Con” - noun: a complicated confidence trick planned and executed with great care; - verb: to deprive of by deceit; - colloquial: abbreviation of consultation





Save our past. Save our future.

The developers will not be building the new Jerusalem in Dalston but towerblock flats for sale which will overshadow and blight the area. They may be seen as a buy-to-let opportunity to house a transient population and become the slums of the future. We will see our children living at height with nothing for them except a tiny dark playground at the bottom of the canyon between the skyscrapers. It is a hypocritical betrayal of Dalston’s community, and of hard won Council policies, to condemn future generations to this and wipe out our childrens’ and grandchildren’s heritage into the bargain. We do not want to live in the past, but we do want to live with it.


Thursday, 20 July 2006

Yet more tall storeys - Hackney’s Dalston Lane South site –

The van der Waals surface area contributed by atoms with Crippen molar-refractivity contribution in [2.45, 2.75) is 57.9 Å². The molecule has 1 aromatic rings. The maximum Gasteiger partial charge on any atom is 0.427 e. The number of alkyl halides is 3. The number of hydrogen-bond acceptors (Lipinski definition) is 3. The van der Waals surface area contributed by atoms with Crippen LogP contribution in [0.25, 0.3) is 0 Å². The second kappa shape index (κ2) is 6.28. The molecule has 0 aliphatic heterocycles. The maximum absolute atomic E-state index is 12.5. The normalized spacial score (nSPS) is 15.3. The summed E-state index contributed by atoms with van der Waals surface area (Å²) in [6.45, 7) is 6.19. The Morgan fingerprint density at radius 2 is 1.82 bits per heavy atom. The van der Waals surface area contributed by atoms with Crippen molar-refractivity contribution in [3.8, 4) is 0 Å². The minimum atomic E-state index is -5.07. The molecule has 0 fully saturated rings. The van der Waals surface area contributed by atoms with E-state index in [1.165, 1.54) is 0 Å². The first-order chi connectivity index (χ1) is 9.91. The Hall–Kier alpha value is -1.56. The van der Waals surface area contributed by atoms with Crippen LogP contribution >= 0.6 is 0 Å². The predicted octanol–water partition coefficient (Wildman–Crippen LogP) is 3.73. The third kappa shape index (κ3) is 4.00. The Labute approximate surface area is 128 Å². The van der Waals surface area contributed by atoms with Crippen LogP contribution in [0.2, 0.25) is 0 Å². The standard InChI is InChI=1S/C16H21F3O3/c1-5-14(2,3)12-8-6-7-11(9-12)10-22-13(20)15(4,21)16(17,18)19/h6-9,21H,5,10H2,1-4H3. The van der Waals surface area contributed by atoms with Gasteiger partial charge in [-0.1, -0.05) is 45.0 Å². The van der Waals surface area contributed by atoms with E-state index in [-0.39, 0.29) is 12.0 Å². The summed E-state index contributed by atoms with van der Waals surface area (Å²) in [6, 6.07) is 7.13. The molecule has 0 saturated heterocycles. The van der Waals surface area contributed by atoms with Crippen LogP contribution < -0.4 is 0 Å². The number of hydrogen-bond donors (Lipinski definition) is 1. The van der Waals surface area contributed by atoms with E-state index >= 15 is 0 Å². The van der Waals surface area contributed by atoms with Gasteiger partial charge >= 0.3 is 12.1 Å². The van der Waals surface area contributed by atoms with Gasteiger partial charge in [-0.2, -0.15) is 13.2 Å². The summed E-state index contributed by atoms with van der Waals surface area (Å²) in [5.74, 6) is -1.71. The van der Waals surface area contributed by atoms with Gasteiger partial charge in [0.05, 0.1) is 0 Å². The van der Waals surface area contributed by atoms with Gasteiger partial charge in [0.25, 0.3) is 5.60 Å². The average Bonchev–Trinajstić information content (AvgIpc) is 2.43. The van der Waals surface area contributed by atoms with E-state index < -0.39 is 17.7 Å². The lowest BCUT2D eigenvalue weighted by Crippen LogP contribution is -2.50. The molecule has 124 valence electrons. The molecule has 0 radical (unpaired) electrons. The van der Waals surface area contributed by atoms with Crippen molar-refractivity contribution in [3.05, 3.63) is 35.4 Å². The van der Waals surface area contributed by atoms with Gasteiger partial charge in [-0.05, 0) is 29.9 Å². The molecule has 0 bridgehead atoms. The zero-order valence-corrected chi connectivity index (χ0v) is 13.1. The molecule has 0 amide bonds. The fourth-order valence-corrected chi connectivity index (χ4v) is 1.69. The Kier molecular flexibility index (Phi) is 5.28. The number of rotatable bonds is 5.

Underneath Dalston Lane, at the north end of both TfL’s and Hackney’s site, is the planned route for the Chelsea/Hackney tube line (Crossrail2)– a benefit to Hackney of far greater significance than TfLs proposed shuttle service from Dalston to Whitechapel tube station. Although OPEN alerted Crossrail2 to the London Development Agency’s revised plans, to increase the height of the northern block from 7 to 10 storeys, Crossrail2’s enquires with Hackney Council in April were initially met with a denial that the LDA’s planning application lodged in March even existed. Crossrail2 is a statutory consultee and, after further enquiries, it eventually received an invitation from Hackney to comment and duly replied requiring certain planning conditions to ensure that the foundation works for the proposed towers do not interfere with the land safeguarded for the new tube tunnel. Imagine Crossrail2’s surprise to learn that the Council’s Officers had reported to its Planning Sub-Committee last Thursday 13 July that there was “No Response” from Crossrail2. Members duly approved the LDAs application, without Crossrail2’s conditions, by use of the Vice-Chair’s casting vote. Crossrail2 is now even crosser.